I wouldn’t call myself a complete straight edge or anything.  There are things I partake in a bit more frequently, but thats not important.   I was stressed out.  I was looking for a place to rest my legs, put my bag down, and watch the season finale of Firefly and then Serenity.  I had been reading Murakami – his characters are always traveling to strange places and sitting in bars alone drinking beer and contemplating the perils of life.  How could I not partake.

I drank a Guinness. – it was delicious.  I finished Firefly and Serenity – they were both excellent.  I ate McDonalds – it was mediocre (at best).  I drank an espresso – my second of the trip (the first one in Muscat) – and it was all that had been missing in my life and more during my Nescafe filled summer.  I perused each duty free shop – even those that were  less interesting than I could have imagined them to be.  My time passed slowly, yet astonishingly soon it was time to head to my gate.  I hadn’t fallen asleep.  I hadn’t lost all of my possessions.  I hadn’t gone crazy.  In fact, I wasn’t even that tired.  It seemed as though things were working out quite well.

But like all things – just when things seem as though they may be falling into place, you realize that you made a minor but crucial error and your tetris pieces are no longer falling into place.  It may not have even been your mistake.  Someone came along and nudged your shoulder, and you missed by just one square.  But then everything is thrown off.

Such was my luck.

Initially, the boarding of the plane seemed to be on schedule, and going according to plan.  I soon noticed that the buses shuttling people from our gate to the airplane in some distant and seemingly mythological land were arriving at our gate, stopping for a few minutes, and then departing without so much as opening their doors.  They had stopped taking people to the airplane.  The line, that I had avoided getting into because dealing with the initial length seemed futile, was only getting increasingly longer.  I was confused.  What could be happening.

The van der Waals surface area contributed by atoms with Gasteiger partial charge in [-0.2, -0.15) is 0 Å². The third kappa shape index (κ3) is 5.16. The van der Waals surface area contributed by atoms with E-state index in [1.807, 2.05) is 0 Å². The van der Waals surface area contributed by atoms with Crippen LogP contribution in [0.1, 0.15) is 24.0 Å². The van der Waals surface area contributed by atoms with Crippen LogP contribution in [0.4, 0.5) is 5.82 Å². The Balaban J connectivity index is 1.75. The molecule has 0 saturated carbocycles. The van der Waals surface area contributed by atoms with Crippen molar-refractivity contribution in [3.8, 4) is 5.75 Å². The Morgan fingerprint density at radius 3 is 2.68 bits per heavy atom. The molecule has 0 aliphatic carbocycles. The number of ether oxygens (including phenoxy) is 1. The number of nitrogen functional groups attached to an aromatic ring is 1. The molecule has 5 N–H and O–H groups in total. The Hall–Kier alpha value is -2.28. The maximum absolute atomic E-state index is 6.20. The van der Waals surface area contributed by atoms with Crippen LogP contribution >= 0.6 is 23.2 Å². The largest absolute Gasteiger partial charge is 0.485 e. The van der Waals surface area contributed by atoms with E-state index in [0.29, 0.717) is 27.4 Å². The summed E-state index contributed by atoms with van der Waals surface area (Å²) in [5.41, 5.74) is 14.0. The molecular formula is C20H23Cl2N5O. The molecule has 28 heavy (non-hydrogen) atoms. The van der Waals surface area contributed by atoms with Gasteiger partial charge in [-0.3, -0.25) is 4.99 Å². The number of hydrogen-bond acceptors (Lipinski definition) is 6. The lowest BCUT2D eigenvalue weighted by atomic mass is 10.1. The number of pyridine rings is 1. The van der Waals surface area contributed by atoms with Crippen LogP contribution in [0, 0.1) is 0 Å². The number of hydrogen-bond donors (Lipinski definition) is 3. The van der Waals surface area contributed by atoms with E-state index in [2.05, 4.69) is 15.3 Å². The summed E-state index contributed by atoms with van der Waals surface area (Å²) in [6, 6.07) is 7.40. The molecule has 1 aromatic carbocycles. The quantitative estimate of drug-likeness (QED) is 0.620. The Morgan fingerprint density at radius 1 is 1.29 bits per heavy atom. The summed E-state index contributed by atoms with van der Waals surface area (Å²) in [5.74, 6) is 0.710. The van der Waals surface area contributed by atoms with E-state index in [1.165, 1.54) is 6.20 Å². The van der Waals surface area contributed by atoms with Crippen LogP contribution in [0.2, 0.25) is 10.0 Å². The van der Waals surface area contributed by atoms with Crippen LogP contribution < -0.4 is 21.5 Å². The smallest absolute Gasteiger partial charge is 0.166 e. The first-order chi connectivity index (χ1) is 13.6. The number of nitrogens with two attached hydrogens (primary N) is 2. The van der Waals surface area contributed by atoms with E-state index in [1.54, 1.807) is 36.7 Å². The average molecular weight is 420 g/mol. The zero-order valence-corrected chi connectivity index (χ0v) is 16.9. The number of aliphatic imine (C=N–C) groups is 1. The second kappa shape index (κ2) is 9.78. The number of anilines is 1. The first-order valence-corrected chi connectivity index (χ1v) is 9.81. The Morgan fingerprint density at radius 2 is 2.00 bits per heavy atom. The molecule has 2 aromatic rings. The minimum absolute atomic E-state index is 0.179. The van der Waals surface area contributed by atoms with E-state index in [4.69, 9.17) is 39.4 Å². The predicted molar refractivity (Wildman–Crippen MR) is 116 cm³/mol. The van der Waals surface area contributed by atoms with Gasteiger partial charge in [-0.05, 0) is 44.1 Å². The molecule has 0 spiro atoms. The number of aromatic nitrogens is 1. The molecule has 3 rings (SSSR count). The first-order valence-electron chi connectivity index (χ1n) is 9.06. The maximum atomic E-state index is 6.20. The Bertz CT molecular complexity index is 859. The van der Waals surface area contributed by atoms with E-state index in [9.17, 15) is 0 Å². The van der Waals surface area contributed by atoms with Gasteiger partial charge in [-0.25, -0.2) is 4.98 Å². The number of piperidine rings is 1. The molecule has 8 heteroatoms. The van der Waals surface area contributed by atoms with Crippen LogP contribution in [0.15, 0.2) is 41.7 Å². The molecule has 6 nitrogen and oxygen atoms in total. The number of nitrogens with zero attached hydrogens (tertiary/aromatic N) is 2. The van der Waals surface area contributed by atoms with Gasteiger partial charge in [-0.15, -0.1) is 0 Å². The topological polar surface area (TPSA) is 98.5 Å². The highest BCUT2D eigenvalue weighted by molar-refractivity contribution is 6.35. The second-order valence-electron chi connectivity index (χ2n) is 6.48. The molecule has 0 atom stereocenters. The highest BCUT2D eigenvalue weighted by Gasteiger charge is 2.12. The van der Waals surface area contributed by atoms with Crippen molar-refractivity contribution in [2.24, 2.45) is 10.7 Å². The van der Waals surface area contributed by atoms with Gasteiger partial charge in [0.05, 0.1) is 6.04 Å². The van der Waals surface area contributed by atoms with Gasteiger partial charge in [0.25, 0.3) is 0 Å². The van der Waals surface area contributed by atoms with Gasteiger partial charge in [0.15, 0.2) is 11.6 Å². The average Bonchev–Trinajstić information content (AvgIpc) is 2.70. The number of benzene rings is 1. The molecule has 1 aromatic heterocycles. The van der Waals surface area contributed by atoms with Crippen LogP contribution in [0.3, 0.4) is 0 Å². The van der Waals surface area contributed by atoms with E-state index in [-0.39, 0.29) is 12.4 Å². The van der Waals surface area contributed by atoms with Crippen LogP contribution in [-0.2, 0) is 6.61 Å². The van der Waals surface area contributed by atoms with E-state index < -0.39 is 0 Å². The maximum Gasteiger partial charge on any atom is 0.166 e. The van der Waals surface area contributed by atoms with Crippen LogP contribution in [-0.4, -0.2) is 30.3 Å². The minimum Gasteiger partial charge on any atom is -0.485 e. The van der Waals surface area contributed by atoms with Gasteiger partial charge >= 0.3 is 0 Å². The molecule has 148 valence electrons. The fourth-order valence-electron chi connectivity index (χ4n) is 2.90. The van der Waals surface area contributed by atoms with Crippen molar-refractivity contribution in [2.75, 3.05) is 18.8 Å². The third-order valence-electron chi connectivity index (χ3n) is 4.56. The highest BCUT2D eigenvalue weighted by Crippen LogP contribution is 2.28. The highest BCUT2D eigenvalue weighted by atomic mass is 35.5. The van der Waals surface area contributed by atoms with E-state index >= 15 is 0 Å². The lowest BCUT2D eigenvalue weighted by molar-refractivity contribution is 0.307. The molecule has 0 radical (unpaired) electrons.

There was a man standing next to me.  He struck up a conversation.

I am not a huge stranger-conversation-starter.  I don’t mind conversations with strangers.  In fact, it is my belief that such conversations can only be extremely brief, resulting in one of two scenarios.  The conversation is either quickly ended (first scenario), or extended for long enough so as to force those engaged in conversation to relinquish their status as strangers and become acquaintances (scenario 2).  The infrequency with which I engage in stranger conversations is less so due to my dislike of such encounters and more so because I generally have my ears plugged into the little magic box in my pocket, am tapping my foot to Radiohead and reading a book.

But this strange man insisted on a conversation.   He was a nice guy – an American from Ohio who now lives in Japan with his Japanese wife and kids and was traveling to Amman to meet up with family members for a quick vacation.  Weird, right?

He was quite vocal about his discontent with the boarding situation.  One of those people who says things that everyone is obviously thinking out loud (or so he thinks), and with considerable volume, and thinks that he is doing everyone a favor by being the one to willing to vocalize such thoughts.